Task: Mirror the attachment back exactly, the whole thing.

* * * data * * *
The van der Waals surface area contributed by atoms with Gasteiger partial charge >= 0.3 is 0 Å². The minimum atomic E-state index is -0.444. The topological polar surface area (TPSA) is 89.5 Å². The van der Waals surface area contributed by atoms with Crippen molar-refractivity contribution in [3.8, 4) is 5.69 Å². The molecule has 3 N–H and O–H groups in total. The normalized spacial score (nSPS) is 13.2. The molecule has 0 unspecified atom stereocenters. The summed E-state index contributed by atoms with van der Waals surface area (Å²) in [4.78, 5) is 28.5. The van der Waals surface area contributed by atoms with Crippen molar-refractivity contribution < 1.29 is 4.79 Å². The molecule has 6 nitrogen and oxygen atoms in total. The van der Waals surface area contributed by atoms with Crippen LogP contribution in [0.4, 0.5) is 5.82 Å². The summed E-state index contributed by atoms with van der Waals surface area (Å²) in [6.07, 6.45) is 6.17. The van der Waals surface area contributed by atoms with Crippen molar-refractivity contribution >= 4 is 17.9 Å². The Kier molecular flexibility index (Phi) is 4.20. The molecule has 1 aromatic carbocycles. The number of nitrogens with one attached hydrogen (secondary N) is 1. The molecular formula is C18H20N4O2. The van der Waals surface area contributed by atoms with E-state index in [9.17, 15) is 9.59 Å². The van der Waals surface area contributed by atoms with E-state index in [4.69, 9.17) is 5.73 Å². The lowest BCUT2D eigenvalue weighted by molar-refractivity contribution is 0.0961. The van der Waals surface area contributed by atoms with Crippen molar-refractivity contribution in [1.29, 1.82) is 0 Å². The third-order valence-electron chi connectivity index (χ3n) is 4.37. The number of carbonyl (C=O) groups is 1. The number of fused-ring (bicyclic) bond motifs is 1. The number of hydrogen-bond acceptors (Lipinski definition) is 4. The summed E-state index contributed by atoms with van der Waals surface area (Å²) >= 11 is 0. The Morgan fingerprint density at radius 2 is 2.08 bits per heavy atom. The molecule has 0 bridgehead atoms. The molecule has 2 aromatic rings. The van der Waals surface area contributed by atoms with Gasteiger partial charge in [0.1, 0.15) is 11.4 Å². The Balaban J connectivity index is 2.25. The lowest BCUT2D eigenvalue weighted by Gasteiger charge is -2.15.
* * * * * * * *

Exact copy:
The van der Waals surface area contributed by atoms with Gasteiger partial charge >= 0.3 is 0 Å². The minimum atomic E-state index is -0.444. The topological polar surface area (TPSA) is 89.5 Å². The van der Waals surface area contributed by atoms with Crippen molar-refractivity contribution in [3.8, 4) is 5.69 Å². The molecule has 3 N–H and O–H groups in total. The normalized spacial score (nSPS) is 13.2. The molecule has 0 unspecified atom stereocenters. The summed E-state index contributed by atoms with van der Waals surface area (Å²) in [4.78, 5) is 28.5. The van der Waals surface area contributed by atoms with Crippen molar-refractivity contribution < 1.29 is 4.79 Å². The molecule has 6 nitrogen and oxygen atoms in total. The van der Waals surface area contributed by atoms with Crippen LogP contribution in [0.4, 0.5) is 5.82 Å². The summed E-state index contributed by atoms with van der Waals surface area (Å²) in [6.07, 6.45) is 6.17. The van der Waals surface area contributed by atoms with Crippen molar-refractivity contribution >= 4 is 17.9 Å². The Kier molecular flexibility index (Phi) is 4.20. The molecule has 1 aromatic carbocycles. The number of nitrogens with one attached hydrogen (secondary N) is 1. The molecular formula is C18H20N4O2. The van der Waals surface area contributed by atoms with E-state index in [9.17, 15) is 9.59 Å². The van der Waals surface area contributed by atoms with E-state index in [4.69, 9.17) is 5.73 Å². The lowest BCUT2D eigenvalue weighted by molar-refractivity contribution is 0.0961. The van der Waals surface area contributed by atoms with Crippen molar-refractivity contribution in [1.29, 1.82) is 0 Å². The third-order valence-electron chi connectivity index (χ3n) is 4.37. The number of carbonyl (C=O) groups is 1. The number of fused-ring (bicyclic) bond motifs is 1. The number of hydrogen-bond acceptors (Lipinski definition) is 4. The summed E-state index contributed by atoms with van der Waals surface area (Å²) >= 11 is 0. The Morgan fingerprint density at radius 2 is 2.08 bits per heavy atom. The molecule has 0 bridgehead atoms. The molecule has 2 aromatic rings. The van der Waals surface area contributed by atoms with Gasteiger partial charge in [0.1, 0.15) is 11.4 Å². The Balaban J connectivity index is 2.25. The lowest BCUT2D eigenvalue weighted by Gasteiger charge is -2.15.